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Fam Pract Manag. 2003;10(10):10-12

To the Editor:

“Practical Evidence-Based Internet Resources” [July/August 2003, page 49] by Dr. Brian Alper highlights an important topic: How do physicians get answers to their questions at the point of care – and not just any answers, but answers based on the best available evidence? Unfortunately, the article and comparison table neglect the following important features of a good point-of-care, evidence-based source:

  • Are formal criteria for relevance used to filter the information for primary care physicians, reducing the amount of “noise”?

  • Is each item labeled with a “level of evidence,” or are recommendations labeled with a “strength of recommendation”?

  • Are tools provided to help clinicians apply clinical decision rules and interpret diagnostic tests?

  • Is the information fully peer-reviewed?

  • Does the source provide a tool for “foraging” (keeping up-to-date on a daily basis with new information) as well as “hunting” (searching for the answers to clinical questions)?

The article’s table also incorrectly states that InfoRetriever does not cite the best available evidence where rigorous evidence is lacking. This is simply not true; much of the information in the POEMs, diagnostic test database, Cochrane Database, Griffith’s 5-Minute Clinical Consult and practice guideline summaries (all part of InfoRetriever) fits this description. We agree that evidence-based medicine means basing decisions on the best available evidence, not the best possible evidence.

While we agree none of these tools is perfect, all provide valuable guidance to physicians at the point of care. As family physicians, we are not only in the health care business, we are in the knowledge business, and it is important that we become comfortable using advanced knowledge tools like those described in the article.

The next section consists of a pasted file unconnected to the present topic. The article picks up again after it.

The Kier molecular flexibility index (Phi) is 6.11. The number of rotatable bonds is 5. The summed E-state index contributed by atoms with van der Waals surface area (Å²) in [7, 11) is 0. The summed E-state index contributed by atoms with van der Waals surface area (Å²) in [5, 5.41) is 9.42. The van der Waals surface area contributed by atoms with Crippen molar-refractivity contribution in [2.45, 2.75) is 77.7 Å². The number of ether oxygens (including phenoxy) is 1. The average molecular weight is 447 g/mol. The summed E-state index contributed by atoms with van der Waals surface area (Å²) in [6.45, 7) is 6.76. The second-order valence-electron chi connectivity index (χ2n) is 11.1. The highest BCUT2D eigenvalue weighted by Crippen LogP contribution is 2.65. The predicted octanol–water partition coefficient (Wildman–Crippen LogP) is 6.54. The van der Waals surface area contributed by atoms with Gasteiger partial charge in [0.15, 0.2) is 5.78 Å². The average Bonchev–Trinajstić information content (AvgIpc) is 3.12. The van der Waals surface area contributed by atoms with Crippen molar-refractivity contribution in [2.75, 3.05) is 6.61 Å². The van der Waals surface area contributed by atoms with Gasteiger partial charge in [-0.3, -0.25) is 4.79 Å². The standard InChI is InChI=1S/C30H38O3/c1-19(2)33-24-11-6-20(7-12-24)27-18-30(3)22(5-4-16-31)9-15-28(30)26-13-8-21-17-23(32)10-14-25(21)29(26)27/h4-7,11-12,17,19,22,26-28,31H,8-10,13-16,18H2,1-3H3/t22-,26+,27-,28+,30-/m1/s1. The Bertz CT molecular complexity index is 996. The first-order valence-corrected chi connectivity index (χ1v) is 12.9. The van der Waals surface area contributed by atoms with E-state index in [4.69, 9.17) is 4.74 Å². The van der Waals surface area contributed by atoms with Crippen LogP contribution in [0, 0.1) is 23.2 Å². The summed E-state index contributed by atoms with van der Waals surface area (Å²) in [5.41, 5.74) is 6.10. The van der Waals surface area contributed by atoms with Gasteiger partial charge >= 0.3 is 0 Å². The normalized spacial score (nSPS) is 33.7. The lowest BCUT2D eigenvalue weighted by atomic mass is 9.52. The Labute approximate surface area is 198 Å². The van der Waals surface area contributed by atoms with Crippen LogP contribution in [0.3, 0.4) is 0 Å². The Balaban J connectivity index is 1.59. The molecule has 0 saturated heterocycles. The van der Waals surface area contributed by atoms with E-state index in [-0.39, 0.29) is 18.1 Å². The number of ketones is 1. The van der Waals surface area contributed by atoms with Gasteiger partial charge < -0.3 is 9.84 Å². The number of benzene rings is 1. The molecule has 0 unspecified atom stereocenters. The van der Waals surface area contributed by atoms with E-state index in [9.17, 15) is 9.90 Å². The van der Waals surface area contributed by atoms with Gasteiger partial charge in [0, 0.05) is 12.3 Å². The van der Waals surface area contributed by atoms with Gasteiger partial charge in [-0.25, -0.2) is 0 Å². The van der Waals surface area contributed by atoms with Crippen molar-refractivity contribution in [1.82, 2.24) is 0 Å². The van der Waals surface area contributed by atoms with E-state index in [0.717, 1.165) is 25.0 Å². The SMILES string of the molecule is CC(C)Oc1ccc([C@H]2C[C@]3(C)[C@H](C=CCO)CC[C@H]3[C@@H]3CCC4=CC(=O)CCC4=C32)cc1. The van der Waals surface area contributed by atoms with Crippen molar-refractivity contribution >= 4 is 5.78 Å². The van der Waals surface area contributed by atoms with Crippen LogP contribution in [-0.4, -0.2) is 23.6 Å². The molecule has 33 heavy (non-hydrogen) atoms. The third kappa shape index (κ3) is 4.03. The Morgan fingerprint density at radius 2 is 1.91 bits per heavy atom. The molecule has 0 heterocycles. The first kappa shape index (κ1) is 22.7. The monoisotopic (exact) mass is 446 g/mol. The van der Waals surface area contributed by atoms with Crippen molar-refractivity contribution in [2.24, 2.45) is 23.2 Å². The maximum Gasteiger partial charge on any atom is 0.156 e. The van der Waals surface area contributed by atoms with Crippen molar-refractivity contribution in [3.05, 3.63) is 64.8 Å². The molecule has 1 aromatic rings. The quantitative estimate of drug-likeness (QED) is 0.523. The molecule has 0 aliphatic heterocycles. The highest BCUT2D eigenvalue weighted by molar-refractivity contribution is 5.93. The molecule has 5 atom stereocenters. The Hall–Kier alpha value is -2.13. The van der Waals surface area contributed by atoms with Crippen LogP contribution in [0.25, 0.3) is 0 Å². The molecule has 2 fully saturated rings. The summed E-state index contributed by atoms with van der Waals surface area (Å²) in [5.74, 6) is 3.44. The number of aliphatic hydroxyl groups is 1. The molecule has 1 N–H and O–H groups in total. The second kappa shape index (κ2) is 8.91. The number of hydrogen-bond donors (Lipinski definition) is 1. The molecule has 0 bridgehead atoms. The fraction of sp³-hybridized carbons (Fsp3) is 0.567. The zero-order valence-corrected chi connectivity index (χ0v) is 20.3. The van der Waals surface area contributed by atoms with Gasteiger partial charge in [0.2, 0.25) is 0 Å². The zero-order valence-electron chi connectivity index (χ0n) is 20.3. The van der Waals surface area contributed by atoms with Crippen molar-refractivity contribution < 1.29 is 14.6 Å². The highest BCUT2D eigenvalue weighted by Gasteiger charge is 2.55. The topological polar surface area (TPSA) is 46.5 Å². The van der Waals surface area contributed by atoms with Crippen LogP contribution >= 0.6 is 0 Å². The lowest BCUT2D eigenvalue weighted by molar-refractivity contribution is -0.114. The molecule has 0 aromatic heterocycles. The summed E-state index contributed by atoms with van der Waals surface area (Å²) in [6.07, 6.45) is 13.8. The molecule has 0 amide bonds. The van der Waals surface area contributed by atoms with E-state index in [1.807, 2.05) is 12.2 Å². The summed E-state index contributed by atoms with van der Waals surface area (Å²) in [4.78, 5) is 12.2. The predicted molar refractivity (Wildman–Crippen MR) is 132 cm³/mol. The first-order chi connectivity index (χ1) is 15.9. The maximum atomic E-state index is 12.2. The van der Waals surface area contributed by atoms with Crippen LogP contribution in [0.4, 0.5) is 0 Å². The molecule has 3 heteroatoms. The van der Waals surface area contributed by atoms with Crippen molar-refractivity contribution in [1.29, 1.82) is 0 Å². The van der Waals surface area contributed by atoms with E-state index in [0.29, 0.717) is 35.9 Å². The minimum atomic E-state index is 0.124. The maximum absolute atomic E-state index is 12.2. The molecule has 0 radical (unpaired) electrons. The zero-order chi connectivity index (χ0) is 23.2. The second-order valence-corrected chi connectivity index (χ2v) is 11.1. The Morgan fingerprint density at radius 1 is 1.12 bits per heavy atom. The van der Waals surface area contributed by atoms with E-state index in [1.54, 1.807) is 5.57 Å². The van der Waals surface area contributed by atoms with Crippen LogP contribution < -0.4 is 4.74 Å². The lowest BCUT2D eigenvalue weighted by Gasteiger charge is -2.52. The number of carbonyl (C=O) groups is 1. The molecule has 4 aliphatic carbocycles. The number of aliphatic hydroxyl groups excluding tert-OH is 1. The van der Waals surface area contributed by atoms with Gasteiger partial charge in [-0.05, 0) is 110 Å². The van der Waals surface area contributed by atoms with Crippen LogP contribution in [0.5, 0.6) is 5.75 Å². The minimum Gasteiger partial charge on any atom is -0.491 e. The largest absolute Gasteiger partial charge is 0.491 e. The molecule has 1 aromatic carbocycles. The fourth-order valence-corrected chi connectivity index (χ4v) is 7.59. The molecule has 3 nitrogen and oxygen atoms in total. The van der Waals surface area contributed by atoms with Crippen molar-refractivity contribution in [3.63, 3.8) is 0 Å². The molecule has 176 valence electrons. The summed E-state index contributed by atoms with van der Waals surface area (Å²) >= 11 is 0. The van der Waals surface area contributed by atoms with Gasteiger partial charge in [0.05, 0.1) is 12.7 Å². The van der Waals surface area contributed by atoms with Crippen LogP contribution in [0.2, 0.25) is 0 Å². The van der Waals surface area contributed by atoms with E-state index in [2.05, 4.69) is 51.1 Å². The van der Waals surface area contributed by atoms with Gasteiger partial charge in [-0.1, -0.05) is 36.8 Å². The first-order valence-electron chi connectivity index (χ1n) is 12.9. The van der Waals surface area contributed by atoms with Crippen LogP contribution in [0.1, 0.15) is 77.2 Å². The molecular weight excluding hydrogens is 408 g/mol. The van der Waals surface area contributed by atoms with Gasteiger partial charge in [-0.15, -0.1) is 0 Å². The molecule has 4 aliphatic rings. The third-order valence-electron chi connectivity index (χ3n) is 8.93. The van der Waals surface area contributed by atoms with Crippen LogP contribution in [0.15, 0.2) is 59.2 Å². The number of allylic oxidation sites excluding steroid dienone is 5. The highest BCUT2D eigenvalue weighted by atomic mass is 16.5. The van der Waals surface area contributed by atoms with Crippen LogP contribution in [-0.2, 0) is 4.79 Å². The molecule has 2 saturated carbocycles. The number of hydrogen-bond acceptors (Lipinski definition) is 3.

Author’s response:

I appreciate the opportunity to address the concerns of the InfoPOEMs editors, who are pioneers in this area. I’d like to respond to several points:

  • DynaMed uses formal criteria for relevance based on InfoPOEMs criteria (designed for clinical alerting) and modified to update a clinical reference;

  • “Level of evidence” labels can be easily misinterpreted. The important feature for clinicians, stating methods and quality of evidence related to “facts” and recommendations, is done to varying degrees by all evidence-based resources;

  • “Foraging” tools are provided by InfoPOEMs (weekdays), DynaMed (whenever new updates warrant mass alerting), and UpToDate (“what’s new” summary every four months). This function is separate from answering clinical questions, and it warrants its own article.

Other “neglected” features were in fact addressed in the text of the article.

I stand by my original interpretation of best available evidence, defined as “high likelihood of finding research citations when the best available evidence consists of less rigorous studies.” Griffith’s 5-Minute Clinical Consult, the InfoRetriever component with greatest breadth, doesn’t typically provide research citations. The only evidence-based resources with evidence for answering a substantial proportion of clinical questions are DynaMed (55 percent) and UpToDate (34 to 45 percent).1,2,3


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